Back in easybcd, I note that I still have the same curious artifact I did initially. The bootloader path shows \NST\nst_ .mbr, with a space between the underscore and the period. Also, there is no file like that in the NST directory.

    I assume that easybcd is supposed to be extracting the boot sector from the selected partition and create a copy of it in a file in the NST directory, perhaps with a numeric subscript, and something here is failing silently?

    Please let me help you figure out what's going wrong here -- I am a developer as well, and have written some fairly low level code. I don't have any tools installed on this new system, but please let me know what I can do to help and I'll try.

    Thanks for your help so far. I feel so close to having the "holy grail" -- a triple boot of Win, Mac, Linux on this little guy.

  12. #12
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    Can you post the output of EasyBCD's "detailed mode" here?
    Mahmoud Al-Qudsi, Director



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  13. #13
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    Thanks for taking an interest. Here it is:

    Code:
    Windows Boot Manager
    --------------------
    identifier              {9dea862c-5cdd-4e70-acc1-f32b344d4795}
    device                  partition=C:
    description             Windows Boot Manager
    locale                  en-US
    inherit                 {7ea2e1ac-2e61-4728-aaa3-896d9d0a9f0e}
    default                 {848733d1-03ab-11de-89e6-f03db04a6e3f}
    resumeobject            {848733c4-03ab-11de-89e6-f03db04a6e3f}
    displayorder            {848733d1-03ab-11de-89e6-f03db04a6e3f}
                            {848733c5-03ab-11de-89e6-f03db04a6e3f}
                            {848733d3-03ab-11de-89e6-f03db04a6e3f}
    toolsdisplayorder       {b2721d73-1db4-4c62-bf78-c548a880142d}
    timeout                 30
    
    Real-mode Boot Sector
    ---------------------
    identifier              {848733d1-03ab-11de-89e6-f03db04a6e3f}
    device                  partition=C:
    path                    \NST\NeoGrub.mbr
    description             Mac OS X
    
    Windows Boot Loader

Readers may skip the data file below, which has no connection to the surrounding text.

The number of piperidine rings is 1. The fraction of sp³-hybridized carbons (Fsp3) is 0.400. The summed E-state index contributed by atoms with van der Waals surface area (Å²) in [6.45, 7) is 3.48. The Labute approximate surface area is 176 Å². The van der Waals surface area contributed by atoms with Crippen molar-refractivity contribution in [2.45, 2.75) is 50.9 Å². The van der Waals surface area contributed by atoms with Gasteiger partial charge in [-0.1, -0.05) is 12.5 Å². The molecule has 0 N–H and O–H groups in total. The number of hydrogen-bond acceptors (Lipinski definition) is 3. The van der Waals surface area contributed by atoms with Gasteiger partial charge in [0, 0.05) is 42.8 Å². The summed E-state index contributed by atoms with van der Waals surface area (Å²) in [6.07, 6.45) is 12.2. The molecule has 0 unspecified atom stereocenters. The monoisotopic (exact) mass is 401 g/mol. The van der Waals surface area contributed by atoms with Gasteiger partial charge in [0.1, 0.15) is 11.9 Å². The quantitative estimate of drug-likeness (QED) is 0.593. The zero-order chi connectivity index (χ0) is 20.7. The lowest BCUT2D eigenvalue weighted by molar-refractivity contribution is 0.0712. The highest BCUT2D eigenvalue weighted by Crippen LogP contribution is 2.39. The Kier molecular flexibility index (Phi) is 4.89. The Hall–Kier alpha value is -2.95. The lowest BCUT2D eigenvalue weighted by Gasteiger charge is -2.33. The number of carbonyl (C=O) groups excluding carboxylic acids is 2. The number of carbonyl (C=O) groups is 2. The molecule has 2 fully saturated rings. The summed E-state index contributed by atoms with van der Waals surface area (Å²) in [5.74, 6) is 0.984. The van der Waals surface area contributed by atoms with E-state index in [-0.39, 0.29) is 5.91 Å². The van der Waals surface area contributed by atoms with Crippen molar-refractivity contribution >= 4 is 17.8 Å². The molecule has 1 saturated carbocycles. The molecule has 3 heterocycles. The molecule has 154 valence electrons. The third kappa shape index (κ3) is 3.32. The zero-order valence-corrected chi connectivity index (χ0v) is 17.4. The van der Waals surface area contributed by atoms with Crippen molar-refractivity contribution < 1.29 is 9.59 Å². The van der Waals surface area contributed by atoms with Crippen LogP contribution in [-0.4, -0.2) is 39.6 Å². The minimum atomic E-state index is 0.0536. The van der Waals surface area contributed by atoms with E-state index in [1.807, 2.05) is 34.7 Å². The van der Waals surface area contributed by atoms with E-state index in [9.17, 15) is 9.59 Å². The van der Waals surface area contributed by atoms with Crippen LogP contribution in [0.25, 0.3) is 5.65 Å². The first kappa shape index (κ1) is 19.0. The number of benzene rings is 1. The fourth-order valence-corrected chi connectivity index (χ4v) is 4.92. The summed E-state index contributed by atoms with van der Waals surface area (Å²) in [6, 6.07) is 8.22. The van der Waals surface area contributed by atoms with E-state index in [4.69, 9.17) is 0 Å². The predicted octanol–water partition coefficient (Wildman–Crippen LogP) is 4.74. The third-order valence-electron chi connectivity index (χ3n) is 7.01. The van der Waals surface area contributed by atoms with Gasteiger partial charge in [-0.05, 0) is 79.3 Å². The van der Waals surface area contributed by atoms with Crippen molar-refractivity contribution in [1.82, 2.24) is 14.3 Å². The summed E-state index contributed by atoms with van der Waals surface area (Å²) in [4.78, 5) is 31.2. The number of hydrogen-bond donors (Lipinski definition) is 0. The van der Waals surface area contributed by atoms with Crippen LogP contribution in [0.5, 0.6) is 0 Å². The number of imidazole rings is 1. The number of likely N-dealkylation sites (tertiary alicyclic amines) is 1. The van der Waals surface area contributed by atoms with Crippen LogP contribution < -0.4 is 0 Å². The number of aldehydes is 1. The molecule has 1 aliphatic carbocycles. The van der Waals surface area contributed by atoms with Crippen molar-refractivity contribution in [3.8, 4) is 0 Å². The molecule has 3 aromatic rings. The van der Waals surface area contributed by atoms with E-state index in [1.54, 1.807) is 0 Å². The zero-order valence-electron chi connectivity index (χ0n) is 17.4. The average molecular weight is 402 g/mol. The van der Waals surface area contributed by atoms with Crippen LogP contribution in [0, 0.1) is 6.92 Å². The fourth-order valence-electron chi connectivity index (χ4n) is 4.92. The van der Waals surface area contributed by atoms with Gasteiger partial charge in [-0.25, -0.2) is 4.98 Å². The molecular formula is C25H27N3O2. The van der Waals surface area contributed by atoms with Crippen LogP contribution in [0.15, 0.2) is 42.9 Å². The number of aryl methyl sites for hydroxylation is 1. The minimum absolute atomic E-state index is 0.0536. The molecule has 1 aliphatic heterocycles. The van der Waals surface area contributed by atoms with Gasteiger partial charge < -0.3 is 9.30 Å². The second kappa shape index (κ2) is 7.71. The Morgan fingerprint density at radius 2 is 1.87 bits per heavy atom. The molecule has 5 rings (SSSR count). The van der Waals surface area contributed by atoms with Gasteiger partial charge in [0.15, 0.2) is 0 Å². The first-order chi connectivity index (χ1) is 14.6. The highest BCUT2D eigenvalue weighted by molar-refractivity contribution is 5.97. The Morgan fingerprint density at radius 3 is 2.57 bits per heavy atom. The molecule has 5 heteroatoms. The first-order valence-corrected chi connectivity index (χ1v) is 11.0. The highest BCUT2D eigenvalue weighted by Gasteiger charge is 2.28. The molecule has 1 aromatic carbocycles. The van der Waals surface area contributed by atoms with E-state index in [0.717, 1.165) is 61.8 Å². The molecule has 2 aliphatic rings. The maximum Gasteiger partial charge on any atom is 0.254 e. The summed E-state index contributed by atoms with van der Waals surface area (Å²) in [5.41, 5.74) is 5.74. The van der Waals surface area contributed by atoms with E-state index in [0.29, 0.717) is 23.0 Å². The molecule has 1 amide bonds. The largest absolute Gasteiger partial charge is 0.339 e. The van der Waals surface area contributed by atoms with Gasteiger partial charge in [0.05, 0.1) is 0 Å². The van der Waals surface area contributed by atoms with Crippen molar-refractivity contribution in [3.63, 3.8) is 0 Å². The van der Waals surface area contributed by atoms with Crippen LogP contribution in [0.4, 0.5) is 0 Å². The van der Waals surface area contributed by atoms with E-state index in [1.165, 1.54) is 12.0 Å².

-------------------
    identifier              {848733c5-03ab-11de-89e6-f03db04a6e3f}
    device                  partition=C:
    path                    \Windows\system32\winload.exe
    description             Windows 7
    locale                  en-US
    inherit                 {6efb52bf-1766-41db-a6b3-0ee5eff72bd7}
    recoverysequence        {848733c6-03ab-11de-89e6-f03db04a6e3f}
    recoveryenabled         Yes
    osdevice                partition=C:
    systemroot              \Windows
    resumeobject            {848733c4-03ab-11de-89e6-f03db04a6e3f}
    nx                      OptIn
    
    Real-mode Boot Sector
    ---------------------
    identifier              {848733d3-03ab-11de-89e6-f03db04a6e3f}
    device                  partition=C:
    path                    \NST\nst_.mbr
    description             NeoSmart Linux

  14. #14
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    Ok, notice the last entry in your menu.lst:

    0
    timeout 10


    title Ubuntu 8.10, kernel 2.6.27-7-generic
    uuid 1d9dbe9c-a76d-49ff-8b23-61221c0043e1
    kernel /boot/vmlinuz-2.6.27-7-generic
    root=UUID=1d9dbe9c-a76d-49ff-8b23-61221c0043e1 ro quiet splash
    initrd /boot/initrd.img-2.6.27-7-generic
    quiet

    title Ubuntu 8.10, kernel 2.6.27-7-generic (recovery mode)
    uuid 1d9dbe9c-a76d-49ff-8b23-61221c0043e1
    kernel /boot/vmlinuz-2.6.27-7-generic
    root=UUID=1d9dbe9c-a76d-49ff-8b23-61221c0043e1 ro single
    initrd /boot/initrd.img-2.6.27-7-generic

    title Ubuntu 8.10, memtest86+
    uuid 1d9dbe9c-a76d-49ff-8b23-61221c0043e1
    kernel /boot/memtest86+.bin
    quiet
    See how it doesn't have root=... lines like the others? I think its becuase you got both root and uuid lines or the root lines are not formatted properly. Can you boot into memtest (last entry) ok? Go ahead and remove those from your other entries as well that are in bold above and see if you can get it to work.

  15. #15
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    I don't think we're getting that far. Seems to me that when the booting process attempts to reference the file from this section:

    Real-mode Boot Sector
    ---------------------
    identifier {848733d3-03ab-11de-89e6-f03db04a6e3f}
    device partition=C:
    path \NST\nst_.mbr
    description NeoSmart Linuxit will be disappointed because there is no such file. Looking at this pasted output, it seems that I was wrong about the space between the underscore and the period in the filename, and rather it is an ascii 1. Could it be that easybcd is attempting to construct a filename indicating this is the first such boot entry, but failed to convert an int 1 into a char 1? Perhaps it was able to read the bootsector from my linux partition just fine, but failed creating the file due to an illegal filename, but it was still able to create the entry in the bcd file?